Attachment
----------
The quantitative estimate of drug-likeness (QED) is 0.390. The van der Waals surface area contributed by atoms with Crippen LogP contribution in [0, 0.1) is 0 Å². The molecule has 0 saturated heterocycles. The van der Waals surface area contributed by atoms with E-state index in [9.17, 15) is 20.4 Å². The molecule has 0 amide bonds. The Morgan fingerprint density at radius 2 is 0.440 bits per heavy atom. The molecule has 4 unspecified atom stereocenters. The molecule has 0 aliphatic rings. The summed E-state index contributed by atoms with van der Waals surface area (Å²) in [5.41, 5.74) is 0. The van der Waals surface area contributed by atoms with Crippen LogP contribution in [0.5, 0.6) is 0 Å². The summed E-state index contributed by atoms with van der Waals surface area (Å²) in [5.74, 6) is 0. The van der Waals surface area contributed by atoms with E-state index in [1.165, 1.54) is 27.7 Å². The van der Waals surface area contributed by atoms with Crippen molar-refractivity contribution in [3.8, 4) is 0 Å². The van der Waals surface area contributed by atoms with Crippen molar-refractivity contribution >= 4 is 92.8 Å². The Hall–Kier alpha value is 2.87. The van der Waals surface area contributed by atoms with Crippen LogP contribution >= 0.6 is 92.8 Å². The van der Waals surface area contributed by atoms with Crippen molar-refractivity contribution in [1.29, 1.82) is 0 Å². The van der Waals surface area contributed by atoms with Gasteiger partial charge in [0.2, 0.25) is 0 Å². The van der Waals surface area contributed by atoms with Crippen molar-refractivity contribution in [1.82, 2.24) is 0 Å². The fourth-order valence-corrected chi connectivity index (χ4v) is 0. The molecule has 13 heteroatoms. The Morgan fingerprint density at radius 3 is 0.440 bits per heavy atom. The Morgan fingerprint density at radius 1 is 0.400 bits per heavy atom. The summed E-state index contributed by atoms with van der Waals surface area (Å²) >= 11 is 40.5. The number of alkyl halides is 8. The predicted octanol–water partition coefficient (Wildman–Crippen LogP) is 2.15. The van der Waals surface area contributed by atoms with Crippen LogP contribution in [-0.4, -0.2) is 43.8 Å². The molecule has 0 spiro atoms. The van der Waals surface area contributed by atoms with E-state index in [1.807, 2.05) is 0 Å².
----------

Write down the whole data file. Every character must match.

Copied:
The quantitative estimate of drug-likeness (QED) is 0.390. The van der Waals surface area contributed by atoms with Crippen LogP contribution in [0, 0.1) is 0 Å². The molecule has 0 saturated heterocycles. The van der Waals surface area contributed by atoms with E-state index in [9.17, 15) is 20.4 Å². The molecule has 0 amide bonds. The Morgan fingerprint density at radius 2 is 0.440 bits per heavy atom. The molecule has 4 unspecified atom stereocenters. The molecule has 0 aliphatic rings. The summed E-state index contributed by atoms with van der Waals surface area (Å²) in [5.41, 5.74) is 0. The van der Waals surface area contributed by atoms with Crippen LogP contribution in [0.5, 0.6) is 0 Å². The summed E-state index contributed by atoms with van der Waals surface area (Å²) in [5.74, 6) is 0. The van der Waals surface area contributed by atoms with E-state index in [1.165, 1.54) is 27.7 Å². The van der Waals surface area contributed by atoms with Crippen molar-refractivity contribution in [3.8, 4) is 0 Å². The van der Waals surface area contributed by atoms with Crippen molar-refractivity contribution >= 4 is 92.8 Å². The Hall–Kier alpha value is 2.87. The van der Waals surface area contributed by atoms with Crippen LogP contribution >= 0.6 is 92.8 Å². The van der Waals surface area contributed by atoms with Crippen molar-refractivity contribution in [1.29, 1.82) is 0 Å². The van der Waals surface area contributed by atoms with Gasteiger partial charge in [0.2, 0.25) is 0 Å². The van der Waals surface area contributed by atoms with Crippen molar-refractivity contribution in [1.82, 2.24) is 0 Å². The fourth-order valence-corrected chi connectivity index (χ4v) is 0. The molecule has 13 heteroatoms. The Morgan fingerprint density at radius 3 is 0.440 bits per heavy atom. The Morgan fingerprint density at radius 1 is 0.400 bits per heavy atom. The summed E-state index contributed by atoms with van der Waals surface area (Å²) >= 11 is 40.5. The number of alkyl halides is 8. The predicted octanol–water partition coefficient (Wildman–Crippen LogP) is 2.15. The van der Waals surface area contributed by atoms with Crippen LogP contribution in [-0.4, -0.2) is 43.8 Å². The molecule has 0 spiro atoms. The van der Waals surface area contributed by atoms with E-state index in [1.807, 2.05) is 0 Å².